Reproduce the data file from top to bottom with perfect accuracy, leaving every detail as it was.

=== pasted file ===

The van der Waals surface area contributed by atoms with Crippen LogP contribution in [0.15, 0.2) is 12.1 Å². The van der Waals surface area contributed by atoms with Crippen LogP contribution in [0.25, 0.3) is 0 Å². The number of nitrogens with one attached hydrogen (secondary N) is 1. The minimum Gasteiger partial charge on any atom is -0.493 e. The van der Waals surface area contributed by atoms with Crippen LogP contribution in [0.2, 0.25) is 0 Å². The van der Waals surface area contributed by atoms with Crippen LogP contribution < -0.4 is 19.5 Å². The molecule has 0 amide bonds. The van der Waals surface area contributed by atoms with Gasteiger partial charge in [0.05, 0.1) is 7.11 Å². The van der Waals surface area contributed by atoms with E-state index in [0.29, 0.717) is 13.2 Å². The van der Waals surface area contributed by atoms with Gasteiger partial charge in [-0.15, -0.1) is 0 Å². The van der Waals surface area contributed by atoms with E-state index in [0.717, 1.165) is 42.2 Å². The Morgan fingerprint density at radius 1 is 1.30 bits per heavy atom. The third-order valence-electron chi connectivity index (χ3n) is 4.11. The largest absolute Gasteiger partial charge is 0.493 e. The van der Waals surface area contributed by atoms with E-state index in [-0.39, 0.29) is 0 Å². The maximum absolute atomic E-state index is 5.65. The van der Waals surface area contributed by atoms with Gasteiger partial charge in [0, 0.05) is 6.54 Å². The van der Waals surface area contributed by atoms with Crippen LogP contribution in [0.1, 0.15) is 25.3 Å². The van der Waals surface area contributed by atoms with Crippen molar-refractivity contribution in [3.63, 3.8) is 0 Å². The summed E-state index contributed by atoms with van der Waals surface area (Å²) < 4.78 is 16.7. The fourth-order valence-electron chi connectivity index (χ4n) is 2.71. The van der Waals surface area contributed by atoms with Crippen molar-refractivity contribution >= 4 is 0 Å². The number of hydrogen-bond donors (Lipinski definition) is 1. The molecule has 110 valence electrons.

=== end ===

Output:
The van der Waals surface area contributed by atoms with Crippen LogP contribution in [0.15, 0.2) is 12.1 Å². The van der Waals surface area contributed by atoms with Crippen LogP contribution in [0.25, 0.3) is 0 Å². The number of nitrogens with one attached hydrogen (secondary N) is 1. The minimum Gasteiger partial charge on any atom is -0.493 e. The van der Waals surface area contributed by atoms with Crippen LogP contribution in [0.2, 0.25) is 0 Å². The van der Waals surface area contributed by atoms with Crippen LogP contribution < -0.4 is 19.5 Å². The molecule has 0 amide bonds. The van der Waals surface area contributed by atoms with Gasteiger partial charge in [0.05, 0.1) is 7.11 Å². The van der Waals surface area contributed by atoms with E-state index in [0.29, 0.717) is 13.2 Å². The van der Waals surface area contributed by atoms with Gasteiger partial charge in [-0.15, -0.1) is 0 Å². The van der Waals surface area contributed by atoms with E-state index in [0.717, 1.165) is 42.2 Å². The Morgan fingerprint density at radius 1 is 1.30 bits per heavy atom. The third-order valence-electron chi connectivity index (χ3n) is 4.11. The largest absolute Gasteiger partial charge is 0.493 e. The van der Waals surface area contributed by atoms with E-state index in [-0.39, 0.29) is 0 Å². The maximum absolute atomic E-state index is 5.65. The van der Waals surface area contributed by atoms with Gasteiger partial charge in [0, 0.05) is 6.54 Å². The van der Waals surface area contributed by atoms with Crippen LogP contribution in [0.1, 0.15) is 25.3 Å². The van der Waals surface area contributed by atoms with Crippen molar-refractivity contribution in [3.63, 3.8) is 0 Å². The summed E-state index contributed by atoms with van der Waals surface area (Å²) < 4.78 is 16.7. The fourth-order valence-electron chi connectivity index (χ4n) is 2.71. The van der Waals surface area contributed by atoms with Crippen molar-refractivity contribution >= 4 is 0 Å². The number of hydrogen-bond donors (Lipinski definition) is 1. The molecule has 110 valence electrons.